On the Plain of Snakes: A Mexican Journey

by Paul Theroux

Legendary travel writer Paul Theroux drives the entire length of the US–Mexico border, then goes deep into the hinterland, on the back roads of Chiapas and Oaxaca, to uncover the rich, layered world behind today’s brutal headlines.

  • Format: Hardcover
  • ISBN-13/EAN: 9780544866478
  • ISBN-10: 0544866479
  • Pages: 448
  • Publication Date: 10/08/2019
  • Carton Quantity: 12

About the book

Legendary travel writer Paul Theroux drives the entire length of the US–Mexico border, then goes deep into the hinterland, on the back roads of Chiapas and Oaxaca, to uncover the rich, layered world behind today’s brutal headlines. 


Paul Theroux has spent his life crisscrossing the globe in search of the histories and peoples that give life to the places they call home. Now, as immigration debates boil around the world, Theroux has set out to explore a country key to understanding our current discourse: Mexico. Just south of the Arizona border, in the desert region of Sonora, he finds a place brimming with vitality, yet visibly marked by both the US Border Patrol looming to the north and mounting discord from within. With the same humanizing sensibility he employed in Deep South, Theroux stops to talk with residents, visits Zapotec mill workers in the highlands, and attends a Zapatista party meeting, communing with people of all stripes who remain south of the border even as their families brave the journey north.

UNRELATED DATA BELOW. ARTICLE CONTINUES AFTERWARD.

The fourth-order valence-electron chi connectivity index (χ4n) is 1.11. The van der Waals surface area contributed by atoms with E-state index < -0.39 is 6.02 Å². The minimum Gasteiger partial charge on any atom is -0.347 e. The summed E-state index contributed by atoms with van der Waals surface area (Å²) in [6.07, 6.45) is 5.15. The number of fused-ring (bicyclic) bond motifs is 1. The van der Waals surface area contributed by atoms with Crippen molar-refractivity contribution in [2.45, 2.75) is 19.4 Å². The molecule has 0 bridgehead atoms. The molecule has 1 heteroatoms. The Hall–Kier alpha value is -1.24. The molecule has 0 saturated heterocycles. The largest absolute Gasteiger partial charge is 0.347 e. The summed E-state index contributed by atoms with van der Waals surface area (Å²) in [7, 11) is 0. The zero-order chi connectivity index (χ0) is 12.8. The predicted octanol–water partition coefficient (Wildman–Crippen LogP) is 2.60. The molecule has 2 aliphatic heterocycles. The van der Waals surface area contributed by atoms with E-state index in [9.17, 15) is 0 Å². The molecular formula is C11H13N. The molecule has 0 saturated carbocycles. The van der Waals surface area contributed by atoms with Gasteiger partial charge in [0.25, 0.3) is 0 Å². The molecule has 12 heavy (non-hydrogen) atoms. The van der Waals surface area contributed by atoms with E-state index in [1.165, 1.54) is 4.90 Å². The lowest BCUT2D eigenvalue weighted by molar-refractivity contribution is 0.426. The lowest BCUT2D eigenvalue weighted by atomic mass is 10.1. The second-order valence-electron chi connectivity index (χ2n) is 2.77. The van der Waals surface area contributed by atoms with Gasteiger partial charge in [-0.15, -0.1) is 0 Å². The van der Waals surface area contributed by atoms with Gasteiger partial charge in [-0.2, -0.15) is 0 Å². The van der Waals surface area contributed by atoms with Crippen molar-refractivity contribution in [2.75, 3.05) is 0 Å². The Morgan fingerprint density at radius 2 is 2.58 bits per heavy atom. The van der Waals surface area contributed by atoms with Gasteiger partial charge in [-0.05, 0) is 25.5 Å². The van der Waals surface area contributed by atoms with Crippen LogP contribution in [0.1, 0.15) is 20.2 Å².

From the writer praised for his “curiosity and affection for humanity in all its forms” (New York Times Book Review), On the Plain of Snakes is an exploration of a region in conflict. 


About the author
Paul Theroux

PAUL THEROUX is the author of many highly acclaimed books. His novels include The Lower River and The Mosquito Coast, and his renowned travel books include Ghost Train to the Eastern Star and Dark Star Safari. He lives in Hawaii and on Cape Cod.  



To the Border: A Perfect Example of Thatness 


THE MEXICAN BORDER is the edge of the known world, only shadows and danger beyond it, and lurking figures—hungry, criminal, predatory, fanged, fanatical enemies—a malevolent and ungovernable rabble eager to pounce on the unwary traveler. And the Policía Federal officers are diabolical, heavily armed, stubborn and sullen one minute, screaming out of their furious congested faces the next, then extorting you, as they did me. 


Send lawyers, guns, and money! Don’t go there! You’ll die! 


But wait—deeper in Mexico (floppy, high-domed sombreros, mariachi music, blatting trumpets, toothy grins) are the safer, salubrious hot spots you can fly to for a week, get hog-whimpering drunk on tequila, fall ill with paralyzing squitters, and come home with a woven poncho or a painted ceramic skull. Also, here and there, sunny dumping grounds for American retirees—a tutti-frutti of grizzled gringos in permanent settlements on the coast and in gated communities and art colonies inland.